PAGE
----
Debunking the Digital Divide

Carla at the English Teacher Blog posted on rethinking our assumptions about integrating technology. The first assumption she critiques is one that I’ve heard a lot and have a pretty strong opinion about: that “students know more about technology than teachers do.” I wholeheartedly agree with her position that this is proving to be further and further from the truth. I just want to make three very simple points about this.

1. Students knowledge of technology is very limited in scope. As Carla mentiones, students are generally fluent in the things their friends are fluent in – MySpace, YouTube, etc. However, when they need to use technology with specific, school-related functions (i.e. Word, wikis, etc.), they still need to be taught how to use it. For example, I have to spend time each year teaching 9th graders how to use the basic functions in Word – double-spacing, margins, indenting, and so on. Obviously this shouldn’t be surprising; when have they ever needed to type an MLA formatted essay before?

2. Students still need to learn how to learn – just watch them try to learn a new tool. Last year, I tried to use a wiki for my students to post book reviews and other class-related information. It was surprising (because I fell victim to this assumption) that students struggled to use the wiki. Again, I had to try teaching them how to use it. However, some students still struggled to learn. That was yet another example of students who need to learn how to learn – they still need to develop the thinking skills and habits of mind we try to focus on.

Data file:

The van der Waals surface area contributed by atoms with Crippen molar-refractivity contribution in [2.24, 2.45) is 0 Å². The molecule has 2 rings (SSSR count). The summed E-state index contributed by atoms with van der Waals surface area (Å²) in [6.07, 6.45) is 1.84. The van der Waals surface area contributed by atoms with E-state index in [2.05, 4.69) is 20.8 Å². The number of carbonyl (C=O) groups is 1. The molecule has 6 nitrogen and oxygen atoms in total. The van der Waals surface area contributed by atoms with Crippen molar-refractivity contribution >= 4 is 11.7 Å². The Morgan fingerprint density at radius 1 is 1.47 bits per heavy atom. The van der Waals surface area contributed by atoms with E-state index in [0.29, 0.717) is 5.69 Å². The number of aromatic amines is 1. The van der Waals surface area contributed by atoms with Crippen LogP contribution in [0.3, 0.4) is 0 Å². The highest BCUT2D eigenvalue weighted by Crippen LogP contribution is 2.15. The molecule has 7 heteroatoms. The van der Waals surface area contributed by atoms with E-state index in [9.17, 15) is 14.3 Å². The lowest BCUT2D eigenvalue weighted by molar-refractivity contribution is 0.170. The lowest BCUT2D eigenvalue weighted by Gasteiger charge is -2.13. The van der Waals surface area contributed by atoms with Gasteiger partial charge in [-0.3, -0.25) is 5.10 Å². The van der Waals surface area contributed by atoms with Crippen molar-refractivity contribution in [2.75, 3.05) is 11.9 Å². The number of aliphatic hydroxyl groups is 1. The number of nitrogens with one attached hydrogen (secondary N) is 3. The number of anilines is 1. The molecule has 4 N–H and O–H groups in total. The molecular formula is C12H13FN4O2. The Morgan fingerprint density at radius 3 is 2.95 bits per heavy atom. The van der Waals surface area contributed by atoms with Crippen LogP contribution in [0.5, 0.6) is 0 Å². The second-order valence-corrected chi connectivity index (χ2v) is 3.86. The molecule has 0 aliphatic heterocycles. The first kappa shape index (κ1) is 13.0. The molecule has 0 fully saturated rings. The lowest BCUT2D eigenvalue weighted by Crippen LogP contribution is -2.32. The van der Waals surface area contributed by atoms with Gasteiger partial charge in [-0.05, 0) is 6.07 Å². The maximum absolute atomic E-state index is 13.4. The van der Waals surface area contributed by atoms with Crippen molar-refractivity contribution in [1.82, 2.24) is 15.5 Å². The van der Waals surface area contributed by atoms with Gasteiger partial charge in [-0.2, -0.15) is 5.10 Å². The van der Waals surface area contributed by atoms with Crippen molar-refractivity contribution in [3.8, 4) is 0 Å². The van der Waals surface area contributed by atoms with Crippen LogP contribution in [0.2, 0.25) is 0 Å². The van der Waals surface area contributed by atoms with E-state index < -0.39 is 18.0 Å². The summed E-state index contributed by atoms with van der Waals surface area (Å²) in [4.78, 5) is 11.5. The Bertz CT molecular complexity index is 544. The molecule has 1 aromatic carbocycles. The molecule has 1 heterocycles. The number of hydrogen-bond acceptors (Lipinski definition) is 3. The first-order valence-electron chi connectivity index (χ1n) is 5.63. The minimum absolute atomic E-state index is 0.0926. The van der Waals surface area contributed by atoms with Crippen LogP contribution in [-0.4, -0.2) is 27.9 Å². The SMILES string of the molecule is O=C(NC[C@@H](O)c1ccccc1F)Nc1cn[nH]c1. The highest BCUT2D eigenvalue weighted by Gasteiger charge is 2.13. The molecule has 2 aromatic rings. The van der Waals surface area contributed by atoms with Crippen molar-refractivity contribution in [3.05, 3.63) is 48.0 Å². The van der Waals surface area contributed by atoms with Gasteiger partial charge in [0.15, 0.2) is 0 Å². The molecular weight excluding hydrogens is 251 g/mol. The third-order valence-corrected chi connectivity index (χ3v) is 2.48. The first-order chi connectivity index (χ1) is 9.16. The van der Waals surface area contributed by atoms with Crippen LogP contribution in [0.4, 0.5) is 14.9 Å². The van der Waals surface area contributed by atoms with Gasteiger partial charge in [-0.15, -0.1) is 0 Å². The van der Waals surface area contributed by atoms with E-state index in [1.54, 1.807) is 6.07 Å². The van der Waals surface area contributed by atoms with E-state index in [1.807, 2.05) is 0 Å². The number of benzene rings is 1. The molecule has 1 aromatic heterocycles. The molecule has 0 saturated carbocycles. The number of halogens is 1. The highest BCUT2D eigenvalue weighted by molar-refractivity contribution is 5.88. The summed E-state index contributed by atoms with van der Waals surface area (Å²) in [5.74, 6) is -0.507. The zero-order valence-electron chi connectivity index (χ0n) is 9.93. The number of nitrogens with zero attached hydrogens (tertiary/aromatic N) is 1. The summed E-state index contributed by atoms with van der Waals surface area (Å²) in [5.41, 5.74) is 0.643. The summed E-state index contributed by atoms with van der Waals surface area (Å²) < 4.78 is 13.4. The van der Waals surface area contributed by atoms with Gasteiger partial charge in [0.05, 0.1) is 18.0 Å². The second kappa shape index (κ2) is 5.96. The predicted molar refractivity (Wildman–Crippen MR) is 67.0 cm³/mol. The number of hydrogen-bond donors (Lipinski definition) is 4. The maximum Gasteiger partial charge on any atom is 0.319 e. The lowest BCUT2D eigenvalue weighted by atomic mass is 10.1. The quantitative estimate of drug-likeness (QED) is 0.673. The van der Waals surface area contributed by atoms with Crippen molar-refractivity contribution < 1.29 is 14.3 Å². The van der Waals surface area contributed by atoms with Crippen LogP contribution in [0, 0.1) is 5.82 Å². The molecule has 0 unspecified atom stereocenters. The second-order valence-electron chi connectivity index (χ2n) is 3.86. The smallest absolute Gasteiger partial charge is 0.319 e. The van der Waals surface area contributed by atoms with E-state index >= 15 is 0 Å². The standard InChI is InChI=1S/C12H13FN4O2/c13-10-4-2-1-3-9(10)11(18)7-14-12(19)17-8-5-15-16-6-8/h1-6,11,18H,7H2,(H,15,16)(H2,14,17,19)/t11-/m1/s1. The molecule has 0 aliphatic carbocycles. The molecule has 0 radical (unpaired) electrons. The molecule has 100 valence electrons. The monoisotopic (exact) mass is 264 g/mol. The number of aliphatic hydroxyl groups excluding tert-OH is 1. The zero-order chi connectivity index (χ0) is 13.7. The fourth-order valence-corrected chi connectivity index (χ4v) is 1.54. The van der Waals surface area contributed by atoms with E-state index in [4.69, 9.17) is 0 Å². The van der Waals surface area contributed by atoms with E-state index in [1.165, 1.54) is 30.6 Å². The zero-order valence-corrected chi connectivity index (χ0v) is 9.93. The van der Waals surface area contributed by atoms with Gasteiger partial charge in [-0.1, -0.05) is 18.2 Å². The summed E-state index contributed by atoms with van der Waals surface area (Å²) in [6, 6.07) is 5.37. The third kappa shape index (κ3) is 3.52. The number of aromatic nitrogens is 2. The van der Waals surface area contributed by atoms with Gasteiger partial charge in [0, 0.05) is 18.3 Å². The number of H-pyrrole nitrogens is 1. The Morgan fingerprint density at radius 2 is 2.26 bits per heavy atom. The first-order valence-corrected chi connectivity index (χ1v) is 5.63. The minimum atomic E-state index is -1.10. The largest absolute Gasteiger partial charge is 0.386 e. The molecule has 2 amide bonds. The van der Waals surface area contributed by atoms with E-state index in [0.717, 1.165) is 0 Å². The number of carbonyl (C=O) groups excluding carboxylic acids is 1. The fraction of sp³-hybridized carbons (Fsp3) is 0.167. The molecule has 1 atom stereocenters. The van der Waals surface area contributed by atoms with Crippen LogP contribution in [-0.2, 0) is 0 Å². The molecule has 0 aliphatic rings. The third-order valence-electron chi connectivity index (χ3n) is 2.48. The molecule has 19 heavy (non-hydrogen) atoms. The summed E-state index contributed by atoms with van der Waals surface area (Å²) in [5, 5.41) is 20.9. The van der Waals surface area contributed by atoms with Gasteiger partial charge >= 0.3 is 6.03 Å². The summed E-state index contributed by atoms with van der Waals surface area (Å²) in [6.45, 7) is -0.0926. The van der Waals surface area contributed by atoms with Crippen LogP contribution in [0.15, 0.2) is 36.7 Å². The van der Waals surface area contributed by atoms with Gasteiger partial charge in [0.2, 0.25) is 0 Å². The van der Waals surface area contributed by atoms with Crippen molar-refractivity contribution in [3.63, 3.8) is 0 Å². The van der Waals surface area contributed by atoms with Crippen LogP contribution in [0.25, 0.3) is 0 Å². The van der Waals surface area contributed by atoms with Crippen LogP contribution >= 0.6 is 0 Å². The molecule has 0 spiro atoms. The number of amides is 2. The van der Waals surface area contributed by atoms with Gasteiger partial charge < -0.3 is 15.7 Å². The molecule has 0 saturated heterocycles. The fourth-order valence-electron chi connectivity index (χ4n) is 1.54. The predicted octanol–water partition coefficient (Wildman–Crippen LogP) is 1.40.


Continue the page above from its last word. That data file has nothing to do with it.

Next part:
3. While they may show some skills in using technology, students very rarely know how to use technology ethically. The students we teach are typically more adept at using and learning how to use technology. They set our VCRs for us because they’re not afraid to hit all the buttons. They navigate the web quickly because they’re willing to click on just about anything. Of course, while these are positive behaviors (taking responsible risks is one of our habits of mind), they can also lead to some less desirable, and often illegal, behaviors. Look at the preponderance of music and movie piracy and the ease and frequency of copy-paste plagiarism as evidence.

Of all the things our use of technology in the classroom should focus on, it seems that this last one should be the most important – we must find ways to teach our students how to use technology in a morally responsible way. Any suggestions?


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